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Screenshot of a breaking news alert e-mail from Q2 2017
Shares of retail forex broker FXCM Inc (NYSE:FXCM) more than doubled in value in the December 14-18 trading week. The move up is a stunning turnaround for FXCM, which has seen its shares slowly decline in value basically since January 2015, when FXCM narrowly avoided bankruptcy from losses suffered in the January 15 surprise 20%+ spike in the value of the Swiss Franc.
The move up was a bumpy one though – among the ‘up’ days, including Friday’s 42% pop, was also a 16% decline on Tuesday.
Overall, the past five trading days for FXCM went as follows:
- Mon Dec 14 – Closing price $8.08, up 52%
- Tue Dec 15 – Closing price $6.76, down 16%
- Wed Dec 16 – Closing price $9.16, up 36%
- Thu Dec 17 – Closing price $8.77, down 4%
- Fri Dec 18 – Closing price $12.43, up 42%
Can you say schizophrenic?
In explaining the sudden rise in FXCM alongside a leap in the trading volume in FXCM shares there has been much speculation in various financial sites and blogs, ranging from a sudden focus on fundamentals, to insider buying (which did happen but in small amounts), to perceived upturns in FX industry trading volumes during what has been a very volatile December in the markets – which is typically a good thing for forex brokers.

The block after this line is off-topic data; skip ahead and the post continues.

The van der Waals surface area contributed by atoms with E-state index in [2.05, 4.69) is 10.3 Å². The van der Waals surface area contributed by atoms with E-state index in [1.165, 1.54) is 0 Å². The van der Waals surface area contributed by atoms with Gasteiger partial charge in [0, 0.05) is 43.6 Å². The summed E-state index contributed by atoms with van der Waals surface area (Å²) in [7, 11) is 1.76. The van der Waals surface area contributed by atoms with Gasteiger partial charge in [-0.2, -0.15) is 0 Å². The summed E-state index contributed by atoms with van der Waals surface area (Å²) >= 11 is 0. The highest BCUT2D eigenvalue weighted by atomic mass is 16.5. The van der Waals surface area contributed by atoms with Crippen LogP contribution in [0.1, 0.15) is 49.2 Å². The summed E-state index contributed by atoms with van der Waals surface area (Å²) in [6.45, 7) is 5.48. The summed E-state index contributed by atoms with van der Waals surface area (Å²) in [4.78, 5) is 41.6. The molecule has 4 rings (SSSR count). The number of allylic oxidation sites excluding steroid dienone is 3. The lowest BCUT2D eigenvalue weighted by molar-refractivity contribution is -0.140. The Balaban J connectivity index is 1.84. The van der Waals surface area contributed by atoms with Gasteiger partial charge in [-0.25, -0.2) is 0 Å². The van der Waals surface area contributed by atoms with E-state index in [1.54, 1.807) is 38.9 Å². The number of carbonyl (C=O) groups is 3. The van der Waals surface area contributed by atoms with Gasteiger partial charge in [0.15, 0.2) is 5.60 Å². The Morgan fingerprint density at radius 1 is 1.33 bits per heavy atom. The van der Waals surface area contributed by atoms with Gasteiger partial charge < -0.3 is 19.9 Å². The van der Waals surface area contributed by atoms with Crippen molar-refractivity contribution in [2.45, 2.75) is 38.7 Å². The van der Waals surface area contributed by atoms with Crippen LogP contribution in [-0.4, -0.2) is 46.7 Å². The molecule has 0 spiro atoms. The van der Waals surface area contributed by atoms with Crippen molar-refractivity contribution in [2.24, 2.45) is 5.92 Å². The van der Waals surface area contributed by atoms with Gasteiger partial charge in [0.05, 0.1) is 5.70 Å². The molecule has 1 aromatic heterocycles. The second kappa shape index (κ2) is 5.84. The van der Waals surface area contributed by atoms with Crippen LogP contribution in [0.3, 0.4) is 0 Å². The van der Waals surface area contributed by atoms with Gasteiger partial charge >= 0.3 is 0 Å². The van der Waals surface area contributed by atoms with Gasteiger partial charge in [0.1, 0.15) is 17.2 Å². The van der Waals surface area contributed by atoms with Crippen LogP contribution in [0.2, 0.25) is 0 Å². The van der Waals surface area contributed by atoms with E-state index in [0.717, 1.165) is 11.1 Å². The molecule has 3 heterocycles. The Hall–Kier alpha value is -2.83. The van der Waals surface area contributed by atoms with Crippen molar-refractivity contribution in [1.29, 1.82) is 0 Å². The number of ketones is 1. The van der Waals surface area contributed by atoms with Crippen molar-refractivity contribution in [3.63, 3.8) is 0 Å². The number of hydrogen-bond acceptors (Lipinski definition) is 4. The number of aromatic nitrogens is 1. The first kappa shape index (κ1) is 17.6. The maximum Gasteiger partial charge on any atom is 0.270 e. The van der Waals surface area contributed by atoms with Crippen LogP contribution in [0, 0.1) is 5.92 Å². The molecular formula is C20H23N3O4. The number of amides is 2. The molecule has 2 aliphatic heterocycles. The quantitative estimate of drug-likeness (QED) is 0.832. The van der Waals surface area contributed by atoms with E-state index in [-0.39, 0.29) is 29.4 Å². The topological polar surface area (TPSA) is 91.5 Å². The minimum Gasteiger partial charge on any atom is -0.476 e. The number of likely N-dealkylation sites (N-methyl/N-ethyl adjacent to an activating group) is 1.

Each of these reasons alone or in concert might explain a small move here or there for FXCM, but not the huge sudden interest in FXCM nor the size of the move. Other publicly traded forex brokers didn’t see much of a change. For example, shares of FXCM’s chief US rival Gain Capital Holdings Inc (NYSE:GCAP) were virtually unchanged for the week (up less than 1%).
As we’ve explained before, there will be a lot of continued speculation in FXCM stock following management’s release of a note on Friday December 11 indicating that they are trying to renegotiate the terms of the $300 million rescue loan FXCM received back in January from Leucadia National Corp (NYSE:LUK).
If FXCM can indeed ‘buy back its own upside’ from Leucadia, it is conceivable that FXCM might become once again an attractive investment. Without new terms, however, most of the future upside in FXCM belongs to Leucadia – not to FXCM shareholders – and therefore investors will likely dump the stock again.
Leucadia has said nothing one way or the other about the situation. So until they do, or until we hear more definitively from FXCM management as to whether or not they can actually renegotiate the loan, we expect more of the same schizophrenic trading in FXCM stock, alternating between hope and despair that the future is bright, and that the future (whatever it is) will belong again to FXCM shareholders.